With so many of us staying at home and being online more than usual, scammers have more opportunity than ever to take advantage of people and try to steal their information. We care about your safety and would like to share some information about the most common scams happening right now.
- IRS Imposters & Social Security Swindlers
Making ends meet has been stressful for many. That stress is only magnified when you get a call from the IRS or Social Security stating you owe them money and have a warrant out for your arrest. They need you to comply by giving them all of your personal and banking info.
This sounds scary, but it’s all a lie. Scammers know that the easiest way to get someone to comply is to threaten legal action if they don’t. The IRS & Social Security would never call you directly, nor would they EVER ask you for your social security number or banking information.
- Stimulus Scammers
With the first round of stimulus money starting to dry up, a lot of us are left wondering, “Are we going to get any more?” Fraudsters are aware of this anticipation and are taking advantage.
You may receive a check in the mail with instructions to send part of it back for taxes. Be aware that this is a common scam currently. Notify us or submit a complaint to the FTC if anyone claiming to work with stimulus checks asks you for money or information.
As of the time of this article, there is still no report of another approved stimulus check. The Federal Trade Commission has assembled some guidelines here for how to spot these scams.
- Remote Deposit Rip-offs
Scammers have conned members into giving away their information by offering a check they can deposit directly into their account. They may say it’s for a loan or a free assistance check.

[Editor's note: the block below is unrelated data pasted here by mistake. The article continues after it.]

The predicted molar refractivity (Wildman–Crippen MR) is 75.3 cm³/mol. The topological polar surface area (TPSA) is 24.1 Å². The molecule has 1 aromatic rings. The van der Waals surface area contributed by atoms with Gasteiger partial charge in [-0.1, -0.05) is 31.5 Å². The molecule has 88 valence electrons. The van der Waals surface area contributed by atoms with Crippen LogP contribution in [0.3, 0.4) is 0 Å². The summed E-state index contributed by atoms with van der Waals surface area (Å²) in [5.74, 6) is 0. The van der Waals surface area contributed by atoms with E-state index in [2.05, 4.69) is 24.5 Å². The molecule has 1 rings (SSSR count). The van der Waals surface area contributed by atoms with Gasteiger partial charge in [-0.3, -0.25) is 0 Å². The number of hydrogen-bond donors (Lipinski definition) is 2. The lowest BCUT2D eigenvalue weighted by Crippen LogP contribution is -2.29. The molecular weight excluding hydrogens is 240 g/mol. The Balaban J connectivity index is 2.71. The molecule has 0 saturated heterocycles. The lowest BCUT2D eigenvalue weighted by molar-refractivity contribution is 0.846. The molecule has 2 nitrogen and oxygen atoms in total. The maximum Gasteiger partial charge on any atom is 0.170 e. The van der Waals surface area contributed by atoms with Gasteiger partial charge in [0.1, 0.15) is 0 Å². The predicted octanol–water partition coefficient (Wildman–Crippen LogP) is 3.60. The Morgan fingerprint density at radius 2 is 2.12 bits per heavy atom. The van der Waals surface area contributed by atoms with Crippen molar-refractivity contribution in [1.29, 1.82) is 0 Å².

Once you’re properly enticed by their offer of extra funds, they will then ask for one small thing in return: Your online banking information. They explain the fastest and most effective way to send the check is electronically, using Mobile Check Deposit in your online banking.
In truth, no legitimate company would ever ask to personally log into your online banking.
- Sweepstakes Shakedowns
Say you receive a phone call or email stating that you have won a large sum of prize money from a sweepstakes. You might believe things are finally turning around for you during a difficult time, but be wary of anyone reaching out to you claiming that you’ve won something.
Scammers commonly use promises of reward to persuade you to follow instructions that are ultimately designed to steal your money and information. If anyone asks you for your banking information or money in advance, they are a scammer. If someone claims they are sending a check and they need you to cash it and send a portion back, they are a scammer.
- Romance Racket
Some scammers have figured out how to turn the distant communication of online dating into cash. Online romance scams are nothing new, but they have seemed to accelerate, as now it’s more acceptable than ever to avoid meeting in person.
If someone says that they live abroad and are asking for gifts or money (scammers will often ask for wired funds or gift cards), even if they say it’s for moving expenses to be closer to you and take the relationship offline, they may not be who they say they are. For more information, read this article about how romance scams operate.
- Collection Deception
Some members have received calls from “collections agencies” claiming the member owes money on a payday loan they don’t remember taking out. As with every other situation, if something seems fishy DO NOT give away personal info or agree to send money.
- Smishing, Phishing, Vishing
Many of the scams listed above are a type of phishing, or an attempt to gain information through fraudulent means. The act can be attempted via emails, phone calls (also known as “vishing”), or SMS text messages (“smishing”).
If something seems too good to be true, it probably is. The key is to always remain skeptical. Do not click any links you don’t recognize or give info to someone you don’t know.
You may even receive a message that states they are a representative of the credit union. While we do occasionally reach out to our members via text, we will not ask for personal information such as account numbers, pins, or online banking credentials. If you receive texts or calls that do ask for that, please call our main line at (260)432-3433 and select option 3 to speak with our fraud specialists.